Discussion:
much of which
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Lazypierrot
2021-01-24 15:58:40 UTC
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I would like to know what "much of which" refers to in the following passage.
I suppose it refers to "clothing", rather than "overproduction of clothing", because "overproduction" expresses a kind of action and cannot be measured much or little.


Fast fashion has experienced a boom in recent decades, as fashion-conscious shoppers became enthusiastic about having the latest look. But it also results in overproduction of clothing, much of which is never consumed.


Cordially,

LP
David Kleinecke
2021-01-24 16:44:44 UTC
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Post by Lazypierrot
I would like to know what "much of which" refers to in the following passage.
I suppose it refers to "clothing", rather than "overproduction of clothing", because "overproduction" expresses a kind of action and cannot be measured much or little.
Fast fashion has experienced a boom in recent decades, as fashion-conscious shoppers became enthusiastic about having the latest look. But it also results in overproduction of clothing, much of which is never consumed.
You are right. Perhaps for the wrong reason.
Peter T. Daniels
2021-01-24 17:09:23 UTC
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Post by Lazypierrot
I would like to know what "much of which" refers to in the following passage.
I suppose it refers to "clothing", rather than "overproduction of clothing", because "overproduction" expresses a kind of action and cannot be measured much or little.
Fast fashion has experienced a boom in recent decades, as fashion-conscious shoppers became enthusiastic about having the latest look. But it also results in overproduction of clothing, much of which is never consumed.
What is not consumed is the excess product that resulted
from overproduction.

The product happens to be clothing, but the sentence would
not be unclear if "of clothing" were omitted. In that case, the
overproduction would be taken to be "fashion," as in "she always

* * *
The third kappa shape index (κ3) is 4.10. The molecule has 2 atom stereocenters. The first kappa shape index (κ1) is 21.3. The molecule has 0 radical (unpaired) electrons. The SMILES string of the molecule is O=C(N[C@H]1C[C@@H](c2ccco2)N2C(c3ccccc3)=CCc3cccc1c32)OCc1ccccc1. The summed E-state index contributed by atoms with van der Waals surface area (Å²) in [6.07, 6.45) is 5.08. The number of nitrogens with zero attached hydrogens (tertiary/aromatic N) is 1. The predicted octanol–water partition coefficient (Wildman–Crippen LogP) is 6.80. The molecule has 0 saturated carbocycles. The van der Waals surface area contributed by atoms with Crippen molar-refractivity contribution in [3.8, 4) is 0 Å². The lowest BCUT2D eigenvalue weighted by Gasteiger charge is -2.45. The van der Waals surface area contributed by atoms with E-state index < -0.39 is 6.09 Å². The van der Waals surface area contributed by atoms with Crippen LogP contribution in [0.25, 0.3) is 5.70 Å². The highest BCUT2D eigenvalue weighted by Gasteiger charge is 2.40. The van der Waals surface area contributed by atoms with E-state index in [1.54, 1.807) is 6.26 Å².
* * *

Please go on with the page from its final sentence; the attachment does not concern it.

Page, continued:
wears the latest fashions."
Bebercito
2021-01-24 18:02:18 UTC
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Post by Lazypierrot
I would like to know what "much of which" refers to in the following passage.
I suppose it refers to "clothing", rather than "overproduction of clothing", because "overproduction" expresses a kind of action and cannot be measured much or little.
Fast fashion has experienced a boom in recent decades, as fashion-conscious shoppers became enthusiastic about having the latest look. But it also results in overproduction of clothing, much of which is never consumed.
"Overproduction", if only because "consume" isn't a suitable verb for "clothing".
Post by Lazypierrot
Cordially,
LP
Snidely
2021-01-24 19:51:49 UTC
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Post by Bebercito
Post by Lazypierrot
I would like to know what "much of which" refers to in the following
passage. I suppose it refers to "clothing", rather than "overproduction of
clothing", because "overproduction" expresses a kind of action and cannot be
measured much or little.
Fast fashion has experienced a boom in recent decades, as fashion-conscious
shoppers became enthusiastic about having the latest look. But it also
results in overproduction of clothing, much of which is never consumed.
"Overproduction", if only because "consume" isn't a suitable verb for "clothing".
?

One consumes clothing by buying it. That makes one a consumer, and
this is a consumer economy.

/dps
--
Trust, but verify.
Bebercito
2021-01-24 21:00:09 UTC
Permalink
Post by Bebercito
Post by Lazypierrot
I would like to know what "much of which" refers to in the following
passage. I suppose it refers to "clothing", rather than "overproduction of
clothing", because "overproduction" expresses a kind of action and cannot be
measured much or little.
Fast fashion has experienced a boom in recent decades, as fashion-conscious
shoppers became enthusiastic about having the latest look. But it also
results in overproduction of clothing, much of which is never consumed.
"Overproduction", if only because "consume" isn't a suitable verb for "clothing".
?
One consumes clothing by buying it. That makes one a consumer, and
this is a consumer economy.
Still, "consume" sounds a bit odd with "clothing", but quite natural
with "(over)production". Googling confirms that, as instances of
the former case are pretty uncommon.
/dps
--
Trust, but verify.
Horace LaBadie
2021-01-24 19:57:46 UTC
Permalink
Post by Bebercito